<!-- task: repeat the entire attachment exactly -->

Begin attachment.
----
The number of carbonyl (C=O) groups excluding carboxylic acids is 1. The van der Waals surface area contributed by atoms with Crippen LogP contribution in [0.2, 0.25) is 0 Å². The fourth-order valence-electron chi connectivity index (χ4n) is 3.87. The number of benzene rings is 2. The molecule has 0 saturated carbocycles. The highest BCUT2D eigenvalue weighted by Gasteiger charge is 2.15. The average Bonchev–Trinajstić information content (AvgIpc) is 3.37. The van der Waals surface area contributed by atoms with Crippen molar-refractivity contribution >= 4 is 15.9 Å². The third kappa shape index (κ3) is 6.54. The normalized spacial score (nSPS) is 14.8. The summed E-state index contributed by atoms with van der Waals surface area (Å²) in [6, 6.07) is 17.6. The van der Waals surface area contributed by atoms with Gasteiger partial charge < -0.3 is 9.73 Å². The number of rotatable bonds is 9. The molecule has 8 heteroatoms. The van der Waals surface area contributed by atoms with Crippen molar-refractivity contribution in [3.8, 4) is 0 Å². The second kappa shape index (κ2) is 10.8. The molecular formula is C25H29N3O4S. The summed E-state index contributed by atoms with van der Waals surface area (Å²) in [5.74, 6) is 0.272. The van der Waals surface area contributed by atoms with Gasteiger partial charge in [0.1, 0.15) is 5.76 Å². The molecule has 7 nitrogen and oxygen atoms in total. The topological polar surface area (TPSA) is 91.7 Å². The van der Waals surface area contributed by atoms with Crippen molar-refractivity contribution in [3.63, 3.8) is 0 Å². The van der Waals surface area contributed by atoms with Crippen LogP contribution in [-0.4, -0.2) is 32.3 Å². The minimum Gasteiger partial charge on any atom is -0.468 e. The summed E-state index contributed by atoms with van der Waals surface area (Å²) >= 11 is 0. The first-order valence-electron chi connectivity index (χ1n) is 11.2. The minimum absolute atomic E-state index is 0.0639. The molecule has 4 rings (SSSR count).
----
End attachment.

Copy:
The number of carbonyl (C=O) groups excluding carboxylic acids is 1. The van der Waals surface area contributed by atoms with Crippen LogP contribution in [0.2, 0.25) is 0 Å². The fourth-order valence-electron chi connectivity index (χ4n) is 3.87. The number of benzene rings is 2. The molecule has 0 saturated carbocycles. The highest BCUT2D eigenvalue weighted by Gasteiger charge is 2.15. The average Bonchev–Trinajstić information content (AvgIpc) is 3.37. The van der Waals surface area contributed by atoms with Crippen molar-refractivity contribution >= 4 is 15.9 Å². The third kappa shape index (κ3) is 6.54. The normalized spacial score (nSPS) is 14.8. The summed E-state index contributed by atoms with van der Waals surface area (Å²) in [6, 6.07) is 17.6. The van der Waals surface area contributed by atoms with Gasteiger partial charge < -0.3 is 9.73 Å². The number of rotatable bonds is 9. The molecule has 8 heteroatoms. The van der Waals surface area contributed by atoms with Crippen molar-refractivity contribution in [3.8, 4) is 0 Å². The second kappa shape index (κ2) is 10.8. The molecular formula is C25H29N3O4S. The summed E-state index contributed by atoms with van der Waals surface area (Å²) in [5.74, 6) is 0.272. The van der Waals surface area contributed by atoms with Gasteiger partial charge in [0.1, 0.15) is 5.76 Å². The molecule has 7 nitrogen and oxygen atoms in total. The topological polar surface area (TPSA) is 91.7 Å². The van der Waals surface area contributed by atoms with Crippen molar-refractivity contribution in [3.63, 3.8) is 0 Å². The van der Waals surface area contributed by atoms with Crippen LogP contribution in [-0.4, -0.2) is 32.3 Å². The minimum Gasteiger partial charge on any atom is -0.468 e. The summed E-state index contributed by atoms with van der Waals surface area (Å²) >= 11 is 0. The first-order valence-electron chi connectivity index (χ1n) is 11.2. The minimum absolute atomic E-state index is 0.0639. The molecule has 4 rings (SSSR count).